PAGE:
Alcmaeon in Harpers Dictionary of Classical Antiquities
（Ἀλκμαίων). A native of Argos and son of AmphiaraŁs (q.v.) and Eriphylť. As his father, in departing on the expedition of the Seven against Thebes, had bound him and his brother Amphilochus, then mere boys, to avenge him on their faithless mother, Alcmaeon refused to take part in the second expedition, that of the Epigoni (q.v.), till he had first fulfilled that filial duty; nevertheless his mother, bribed by Thersander with the garment of Harmonia, persuaded him to go. The real leader at the siege of Thebes, he slew the Theban king, Laodamas, and was the first to enter the conquered city. On returning home, he, at the bidding of the Delphian Apollo, avenged his father by slaying his mother, with, or according to some accounts, without, his brother's help; but immediately, like Orestes, he was set upon by the Furies, and wandered distracted, seeking purification and a new home. Phegeus, of the Arcadian Psophis, half purified him of his guilt, and gave him his daughter Arsinoe or Alphesiboea to wife, to whom he presented the jewels of Harmonia, which he had brought from Argos. But soon the crops failed in the land, and he fell into his distemper again, till, after many wanderings, he arrived at the mouth of the AcheloŁs, and there, in an island that had floated up, he found the country promised by the god, which had not existed at the time of his dying mother's curse, and so he was completely cured. He married AcheloŁs's daughter, Callirrhoe, by whom he had two sons, Acarnan and Amphoterus (q.v.). Unable to withstand his wife's entreaties that she might have Harmonia's necklace and robe, he went to Phegeus in Arcadia, and begged those treasures of him, pretending that he would dedicate them at Delphi for the perfect healing of his madness. He obtained them; but Phegeus, on learning the truth, set his son to waylay him on the road, and rob him of his treasure and his life. Alcmaeon 's sons then avenged their father's death on his murderers. Alcmaeon received divine honours after death, and had a sanctuary at Thebes and a consecrated tomb at Psophis.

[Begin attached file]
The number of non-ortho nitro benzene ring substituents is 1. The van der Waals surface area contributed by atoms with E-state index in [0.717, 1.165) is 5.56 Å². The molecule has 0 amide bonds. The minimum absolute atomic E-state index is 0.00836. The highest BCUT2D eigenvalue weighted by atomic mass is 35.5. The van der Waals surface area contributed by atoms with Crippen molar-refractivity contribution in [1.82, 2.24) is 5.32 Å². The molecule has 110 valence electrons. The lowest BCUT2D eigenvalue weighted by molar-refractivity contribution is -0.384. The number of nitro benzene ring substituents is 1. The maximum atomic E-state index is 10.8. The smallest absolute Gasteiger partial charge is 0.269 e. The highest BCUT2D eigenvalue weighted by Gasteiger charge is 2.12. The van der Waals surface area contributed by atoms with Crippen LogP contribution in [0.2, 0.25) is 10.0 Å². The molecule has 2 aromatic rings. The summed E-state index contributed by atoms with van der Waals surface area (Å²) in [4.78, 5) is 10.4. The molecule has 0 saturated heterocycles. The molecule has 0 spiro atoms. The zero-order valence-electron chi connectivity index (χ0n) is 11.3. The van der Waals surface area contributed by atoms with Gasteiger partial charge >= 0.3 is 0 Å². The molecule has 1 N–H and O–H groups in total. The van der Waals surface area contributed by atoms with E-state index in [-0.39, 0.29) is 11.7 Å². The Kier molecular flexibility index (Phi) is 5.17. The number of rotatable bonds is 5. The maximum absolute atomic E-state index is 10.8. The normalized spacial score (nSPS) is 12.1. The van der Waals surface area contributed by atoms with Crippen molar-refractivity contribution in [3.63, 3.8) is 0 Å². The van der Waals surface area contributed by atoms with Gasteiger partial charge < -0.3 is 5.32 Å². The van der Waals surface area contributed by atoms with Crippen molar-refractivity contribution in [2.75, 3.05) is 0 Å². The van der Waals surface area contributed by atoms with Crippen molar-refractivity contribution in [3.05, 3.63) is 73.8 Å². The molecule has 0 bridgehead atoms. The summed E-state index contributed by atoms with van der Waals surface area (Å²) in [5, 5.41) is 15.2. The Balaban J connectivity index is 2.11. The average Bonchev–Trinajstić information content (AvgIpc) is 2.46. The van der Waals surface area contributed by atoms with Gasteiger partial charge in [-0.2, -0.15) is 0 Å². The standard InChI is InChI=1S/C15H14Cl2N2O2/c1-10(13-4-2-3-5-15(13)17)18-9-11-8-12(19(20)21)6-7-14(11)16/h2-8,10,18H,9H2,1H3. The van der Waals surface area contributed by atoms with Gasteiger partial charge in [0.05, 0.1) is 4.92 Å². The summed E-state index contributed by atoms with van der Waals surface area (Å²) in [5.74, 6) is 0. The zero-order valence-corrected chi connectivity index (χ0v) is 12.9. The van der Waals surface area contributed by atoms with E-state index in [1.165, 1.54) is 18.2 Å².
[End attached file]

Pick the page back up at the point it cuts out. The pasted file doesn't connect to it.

Alcmaeon of Croton in Wikipedia
Alcmaeon (Gr. Ἀλκμαίων, Alkmaiōn, gen.: Ἀλκμαίωνος; 5th century BC) of Croton (in Magna Grścia) was one of the most eminent natural philosophers and medical theorists of antiquity. His father's name was Peirithus (Peirithos). He is said by some to have been a pupil of Pythagoras, and he may have been born around 510 BC. Although he wrote mostly on medical topics there is some suggestion that he was not a physician but a philosopher of science; he also indulged in astrology and meteorology. Nothing more is known of the events of his life.
He was considered by many an early pioneer and advocate of anatomical dissection and was said to be the first to identify Eustachian tubes. His celebrated discoveries in the field of dissection were noted in antiquity, but whether his knowledge in this branch of science was derived from the dissection of animals or of human bodies is still a disputed question. Calcidius, on whose authority the fact rests, merely says "qui primus exsectionem aggredi est ausus," and the word exsectio would apply equally well in either case; some modern scholars doubt Calcidius' word entirely.
He also was the first to dwell on the internal causes of illnesses. It was he who first suggested that health was a state of equilibrium between opposing humors and that illnesses were because of problems in environment, nutrition and lifestyle. He is said also to have been the first person who wrote on natural philosophy (φυσικὸν λόγον), and to have invented fables. He also wrote several other medical and philosophical works, of which nothing but the titles and a few fragments have been preserved by Stobaeus, Plutarch, and Galen. His Concerning Nature might be the earliest example of Greek medical literature.
Alcmaeon of Croton expiremented with live animals by cutting the nerve behind the eye to study vision. He also contributed to the study of medicine by establishing the connection between the brain and the sense organs, and outlined the paths of the optic nerves as well as stating that the brain is the organ of the mind. However, his theories were not without mistakes. He said that sleep occurs when blood vessels in the brain are filled and that waking is caused by the emptying of these vessels. He also stated that the eye contains both fire and water.
Although Alcmaeon is often called a pupil of Pythagoras, there is great reason to doubt whether he was a Pythagorean at all; his name seems to have crept into lists of Pythagoreans given us by later writers. Aristotle mentions him as nearly contemporary with Pythagoras, but distinguishes between the stoicheia (στοιχεῖα) of opposites, under which the Pythagoreans included all things; and the double principle of Alcmaeon, according to Aristotle, less extended, although he does not explain the precise difference. Other doctrines of Alcmaeon have been preserved to us. He said that the human soul was immortal and partook of the divine nature, because like the heavenly bodies it contained in itself a principle of motion. The eclipse of the moon, which was also eternal, he supposed to arise from its shape, which he said was like a boat. All his doctrines which have come down to us relate to physics or medicine; and seem to have arisen partly out of the speculations of the Ionian School, with which rather than the Pythagorean, Aristotle appears to connect Alcmaeon, partly from the traditional lore of the earliest medical science.